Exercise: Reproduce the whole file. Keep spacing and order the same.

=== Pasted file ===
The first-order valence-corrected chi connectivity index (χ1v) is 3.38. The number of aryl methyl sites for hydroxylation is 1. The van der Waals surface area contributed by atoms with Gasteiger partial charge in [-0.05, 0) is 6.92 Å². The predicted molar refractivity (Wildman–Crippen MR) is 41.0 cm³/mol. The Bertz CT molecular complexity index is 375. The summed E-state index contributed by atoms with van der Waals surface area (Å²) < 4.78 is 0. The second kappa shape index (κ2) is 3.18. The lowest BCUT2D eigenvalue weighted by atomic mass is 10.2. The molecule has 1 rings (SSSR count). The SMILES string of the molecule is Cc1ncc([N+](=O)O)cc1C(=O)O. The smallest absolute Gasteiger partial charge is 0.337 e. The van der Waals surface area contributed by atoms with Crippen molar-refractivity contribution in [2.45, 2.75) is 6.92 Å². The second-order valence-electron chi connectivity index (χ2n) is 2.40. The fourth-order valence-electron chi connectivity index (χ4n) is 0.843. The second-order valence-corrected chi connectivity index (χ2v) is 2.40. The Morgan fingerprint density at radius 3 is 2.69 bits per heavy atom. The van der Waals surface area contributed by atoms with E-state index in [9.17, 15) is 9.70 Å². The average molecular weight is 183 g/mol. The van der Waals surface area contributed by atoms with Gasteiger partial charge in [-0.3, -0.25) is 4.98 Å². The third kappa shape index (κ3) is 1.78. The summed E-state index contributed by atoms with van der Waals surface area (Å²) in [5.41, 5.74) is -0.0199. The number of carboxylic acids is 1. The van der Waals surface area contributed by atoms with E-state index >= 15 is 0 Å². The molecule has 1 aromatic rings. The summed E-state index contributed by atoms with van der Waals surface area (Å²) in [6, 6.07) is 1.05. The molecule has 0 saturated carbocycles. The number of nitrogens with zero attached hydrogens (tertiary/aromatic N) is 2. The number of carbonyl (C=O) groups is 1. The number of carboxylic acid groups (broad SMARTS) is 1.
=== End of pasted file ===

The first-order valence-corrected chi connectivity index (χ1v) is 3.38. The number of aryl methyl sites for hydroxylation is 1. The van der Waals surface area contributed by atoms with Gasteiger partial charge in [-0.05, 0) is 6.92 Å². The predicted molar refractivity (Wildman–Crippen MR) is 41.0 cm³/mol. The Bertz CT molecular complexity index is 375. The summed E-state index contributed by atoms with van der Waals surface area (Å²) < 4.78 is 0. The second kappa shape index (κ2) is 3.18. The lowest BCUT2D eigenvalue weighted by atomic mass is 10.2. The molecule has 1 rings (SSSR count). The SMILES string of the molecule is Cc1ncc([N+](=O)O)cc1C(=O)O. The smallest absolute Gasteiger partial charge is 0.337 e. The van der Waals surface area contributed by atoms with Crippen molar-refractivity contribution in [2.45, 2.75) is 6.92 Å². The second-order valence-electron chi connectivity index (χ2n) is 2.40. The fourth-order valence-electron chi connectivity index (χ4n) is 0.843. The second-order valence-corrected chi connectivity index (χ2v) is 2.40. The Morgan fingerprint density at radius 3 is 2.69 bits per heavy atom. The van der Waals surface area contributed by atoms with E-state index in [9.17, 15) is 9.70 Å². The average molecular weight is 183 g/mol. The van der Waals surface area contributed by atoms with Gasteiger partial charge in [-0.3, -0.25) is 4.98 Å². The third kappa shape index (κ3) is 1.78. The summed E-state index contributed by atoms with van der Waals surface area (Å²) in [5.41, 5.74) is -0.0199. The number of carboxylic acids is 1. The van der Waals surface area contributed by atoms with E-state index >= 15 is 0 Å². The molecule has 1 aromatic rings. The summed E-state index contributed by atoms with van der Waals surface area (Å²) in [6, 6.07) is 1.05. The molecule has 0 saturated carbocycles. The number of nitrogens with zero attached hydrogens (tertiary/aromatic N) is 2. The number of carbonyl (C=O) groups is 1. The number of carboxylic acid groups (broad SMARTS) is 1.